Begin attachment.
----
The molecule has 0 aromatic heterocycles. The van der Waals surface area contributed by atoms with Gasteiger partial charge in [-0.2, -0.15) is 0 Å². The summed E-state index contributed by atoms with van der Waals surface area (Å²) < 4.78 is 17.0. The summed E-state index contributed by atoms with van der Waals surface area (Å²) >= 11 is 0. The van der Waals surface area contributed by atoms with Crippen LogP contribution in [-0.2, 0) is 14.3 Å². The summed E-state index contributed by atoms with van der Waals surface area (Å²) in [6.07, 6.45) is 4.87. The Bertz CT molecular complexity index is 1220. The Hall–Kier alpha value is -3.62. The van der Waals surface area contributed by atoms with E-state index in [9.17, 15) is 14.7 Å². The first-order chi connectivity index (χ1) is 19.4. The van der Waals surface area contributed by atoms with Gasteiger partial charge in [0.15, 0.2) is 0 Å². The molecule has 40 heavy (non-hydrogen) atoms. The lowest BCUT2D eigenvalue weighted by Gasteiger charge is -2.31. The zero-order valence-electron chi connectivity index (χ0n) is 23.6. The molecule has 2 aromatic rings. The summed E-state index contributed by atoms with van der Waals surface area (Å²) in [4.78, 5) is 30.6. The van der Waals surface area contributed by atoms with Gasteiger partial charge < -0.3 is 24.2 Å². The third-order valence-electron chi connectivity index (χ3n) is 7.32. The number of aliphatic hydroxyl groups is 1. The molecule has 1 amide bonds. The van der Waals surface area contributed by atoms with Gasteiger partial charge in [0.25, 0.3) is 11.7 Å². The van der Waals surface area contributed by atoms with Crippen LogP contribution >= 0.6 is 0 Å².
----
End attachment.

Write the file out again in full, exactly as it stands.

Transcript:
The molecule has 0 aromatic heterocycles. The van der Waals surface area contributed by atoms with Gasteiger partial charge in [-0.2, -0.15) is 0 Å². The summed E-state index contributed by atoms with van der Waals surface area (Å²) < 4.78 is 17.0. The summed E-state index contributed by atoms with van der Waals surface area (Å²) >= 11 is 0. The van der Waals surface area contributed by atoms with Crippen LogP contribution in [-0.2, 0) is 14.3 Å². The summed E-state index contributed by atoms with van der Waals surface area (Å²) in [6.07, 6.45) is 4.87. The Bertz CT molecular complexity index is 1220. The Hall–Kier alpha value is -3.62. The van der Waals surface area contributed by atoms with E-state index in [9.17, 15) is 14.7 Å². The first-order chi connectivity index (χ1) is 19.4. The van der Waals surface area contributed by atoms with Gasteiger partial charge in [0.15, 0.2) is 0 Å². The molecule has 40 heavy (non-hydrogen) atoms. The lowest BCUT2D eigenvalue weighted by Gasteiger charge is -2.31. The zero-order valence-electron chi connectivity index (χ0n) is 23.6. The molecule has 2 aromatic rings. The summed E-state index contributed by atoms with van der Waals surface area (Å²) in [4.78, 5) is 30.6. The van der Waals surface area contributed by atoms with Gasteiger partial charge < -0.3 is 24.2 Å². The third-order valence-electron chi connectivity index (χ3n) is 7.32. The number of aliphatic hydroxyl groups is 1. The molecule has 1 amide bonds. The van der Waals surface area contributed by atoms with Gasteiger partial charge in [0.25, 0.3) is 11.7 Å². The van der Waals surface area contributed by atoms with Crippen LogP contribution >= 0.6 is 0 Å².